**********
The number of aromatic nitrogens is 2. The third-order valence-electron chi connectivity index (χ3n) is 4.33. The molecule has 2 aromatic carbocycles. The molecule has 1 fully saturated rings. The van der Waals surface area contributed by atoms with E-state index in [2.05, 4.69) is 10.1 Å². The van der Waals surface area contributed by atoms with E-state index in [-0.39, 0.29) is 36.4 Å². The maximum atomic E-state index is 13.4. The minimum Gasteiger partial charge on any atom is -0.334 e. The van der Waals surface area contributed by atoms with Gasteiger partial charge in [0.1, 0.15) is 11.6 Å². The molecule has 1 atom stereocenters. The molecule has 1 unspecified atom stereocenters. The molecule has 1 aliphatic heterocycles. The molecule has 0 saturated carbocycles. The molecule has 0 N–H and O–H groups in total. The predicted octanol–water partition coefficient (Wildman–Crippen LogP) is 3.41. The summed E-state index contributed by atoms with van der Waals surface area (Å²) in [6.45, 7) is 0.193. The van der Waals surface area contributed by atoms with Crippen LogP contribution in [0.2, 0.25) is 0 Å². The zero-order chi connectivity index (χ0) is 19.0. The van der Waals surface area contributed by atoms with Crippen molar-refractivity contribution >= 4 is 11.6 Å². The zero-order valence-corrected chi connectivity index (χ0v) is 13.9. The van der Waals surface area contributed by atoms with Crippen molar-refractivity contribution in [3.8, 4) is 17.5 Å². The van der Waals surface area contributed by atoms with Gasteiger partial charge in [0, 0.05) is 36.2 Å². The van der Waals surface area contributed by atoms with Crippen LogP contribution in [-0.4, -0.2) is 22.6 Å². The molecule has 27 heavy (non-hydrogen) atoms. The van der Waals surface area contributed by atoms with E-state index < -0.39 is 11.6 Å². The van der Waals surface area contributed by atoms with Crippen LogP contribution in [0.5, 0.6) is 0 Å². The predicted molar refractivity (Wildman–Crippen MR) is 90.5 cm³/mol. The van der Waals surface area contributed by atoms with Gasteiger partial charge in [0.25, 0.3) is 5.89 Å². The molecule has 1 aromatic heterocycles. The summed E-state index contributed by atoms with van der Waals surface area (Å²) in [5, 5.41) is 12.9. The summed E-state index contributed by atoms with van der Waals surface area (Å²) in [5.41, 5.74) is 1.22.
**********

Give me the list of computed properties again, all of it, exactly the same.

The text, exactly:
The number of aromatic nitrogens is 2. The third-order valence-electron chi connectivity index (χ3n) is 4.33. The molecule has 2 aromatic carbocycles. The molecule has 1 fully saturated rings. The van der Waals surface area contributed by atoms with E-state index in [2.05, 4.69) is 10.1 Å². The van der Waals surface area contributed by atoms with E-state index in [-0.39, 0.29) is 36.4 Å². The maximum atomic E-state index is 13.4. The minimum Gasteiger partial charge on any atom is -0.334 e. The van der Waals surface area contributed by atoms with Gasteiger partial charge in [0.1, 0.15) is 11.6 Å². The molecule has 1 atom stereocenters. The molecule has 1 unspecified atom stereocenters. The molecule has 1 aliphatic heterocycles. The molecule has 0 saturated carbocycles. The molecule has 0 N–H and O–H groups in total. The predicted octanol–water partition coefficient (Wildman–Crippen LogP) is 3.41. The summed E-state index contributed by atoms with van der Waals surface area (Å²) in [6.45, 7) is 0.193. The van der Waals surface area contributed by atoms with Crippen LogP contribution in [0.2, 0.25) is 0 Å². The zero-order chi connectivity index (χ0) is 19.0. The van der Waals surface area contributed by atoms with Crippen molar-refractivity contribution >= 4 is 11.6 Å². The zero-order valence-corrected chi connectivity index (χ0v) is 13.9. The van der Waals surface area contributed by atoms with Crippen molar-refractivity contribution in [3.8, 4) is 17.5 Å². The van der Waals surface area contributed by atoms with Gasteiger partial charge in [0, 0.05) is 36.2 Å². The van der Waals surface area contributed by atoms with Crippen LogP contribution in [-0.4, -0.2) is 22.6 Å². The molecule has 27 heavy (non-hydrogen) atoms. The van der Waals surface area contributed by atoms with E-state index < -0.39 is 11.6 Å². The van der Waals surface area contributed by atoms with Crippen LogP contribution in [0.5, 0.6) is 0 Å². The predicted molar refractivity (Wildman–Crippen MR) is 90.5 cm³/mol. The van der Waals surface area contributed by atoms with Gasteiger partial charge in [0.25, 0.3) is 5.89 Å². The molecule has 1 aromatic heterocycles. The summed E-state index contributed by atoms with van der Waals surface area (Å²) in [5, 5.41) is 12.9. The summed E-state index contributed by atoms with van der Waals surface area (Å²) in [5.41, 5.74) is 1.22.